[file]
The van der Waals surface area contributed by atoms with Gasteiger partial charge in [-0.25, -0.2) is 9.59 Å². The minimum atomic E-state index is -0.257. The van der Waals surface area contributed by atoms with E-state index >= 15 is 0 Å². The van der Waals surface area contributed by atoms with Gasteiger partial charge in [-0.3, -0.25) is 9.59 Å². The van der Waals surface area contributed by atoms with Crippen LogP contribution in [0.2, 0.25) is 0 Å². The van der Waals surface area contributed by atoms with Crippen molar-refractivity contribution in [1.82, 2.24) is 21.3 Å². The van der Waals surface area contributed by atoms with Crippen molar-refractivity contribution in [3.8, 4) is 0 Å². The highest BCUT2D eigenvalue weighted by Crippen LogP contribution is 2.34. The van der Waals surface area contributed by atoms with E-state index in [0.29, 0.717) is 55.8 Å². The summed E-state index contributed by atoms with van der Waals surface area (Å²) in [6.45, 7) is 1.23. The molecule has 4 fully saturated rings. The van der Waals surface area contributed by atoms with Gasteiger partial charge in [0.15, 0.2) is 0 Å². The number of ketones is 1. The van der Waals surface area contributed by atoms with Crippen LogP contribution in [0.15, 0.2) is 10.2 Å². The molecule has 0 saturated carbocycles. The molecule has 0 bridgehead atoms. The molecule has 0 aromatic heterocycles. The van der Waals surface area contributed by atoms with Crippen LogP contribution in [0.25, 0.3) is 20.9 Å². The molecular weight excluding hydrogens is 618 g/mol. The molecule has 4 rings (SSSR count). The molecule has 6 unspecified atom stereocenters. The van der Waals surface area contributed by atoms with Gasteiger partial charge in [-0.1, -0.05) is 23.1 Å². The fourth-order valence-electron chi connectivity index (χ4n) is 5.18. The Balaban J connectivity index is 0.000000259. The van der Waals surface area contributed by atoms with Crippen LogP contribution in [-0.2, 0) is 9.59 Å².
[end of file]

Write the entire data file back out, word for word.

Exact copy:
The van der Waals surface area contributed by atoms with Gasteiger partial charge in [-0.25, -0.2) is 9.59 Å². The minimum atomic E-state index is -0.257. The van der Waals surface area contributed by atoms with E-state index >= 15 is 0 Å². The van der Waals surface area contributed by atoms with Gasteiger partial charge in [-0.3, -0.25) is 9.59 Å². The van der Waals surface area contributed by atoms with Crippen LogP contribution in [0.2, 0.25) is 0 Å². The van der Waals surface area contributed by atoms with Crippen molar-refractivity contribution in [1.82, 2.24) is 21.3 Å². The van der Waals surface area contributed by atoms with Crippen molar-refractivity contribution in [3.8, 4) is 0 Å². The highest BCUT2D eigenvalue weighted by Crippen LogP contribution is 2.34. The van der Waals surface area contributed by atoms with E-state index in [0.29, 0.717) is 55.8 Å². The summed E-state index contributed by atoms with van der Waals surface area (Å²) in [6.45, 7) is 1.23. The molecule has 4 fully saturated rings. The van der Waals surface area contributed by atoms with Gasteiger partial charge in [0.15, 0.2) is 0 Å². The number of ketones is 1. The van der Waals surface area contributed by atoms with Crippen LogP contribution in [0.15, 0.2) is 10.2 Å². The molecule has 0 saturated carbocycles. The molecule has 0 bridgehead atoms. The molecule has 0 aromatic heterocycles. The van der Waals surface area contributed by atoms with Crippen LogP contribution in [0.25, 0.3) is 20.9 Å². The molecular weight excluding hydrogens is 618 g/mol. The molecule has 4 rings (SSSR count). The molecule has 6 unspecified atom stereocenters. The van der Waals surface area contributed by atoms with Gasteiger partial charge in [-0.1, -0.05) is 23.1 Å². The fourth-order valence-electron chi connectivity index (χ4n) is 5.18. The Balaban J connectivity index is 0.000000259. The van der Waals surface area contributed by atoms with Crippen LogP contribution in [-0.2, 0) is 9.59 Å².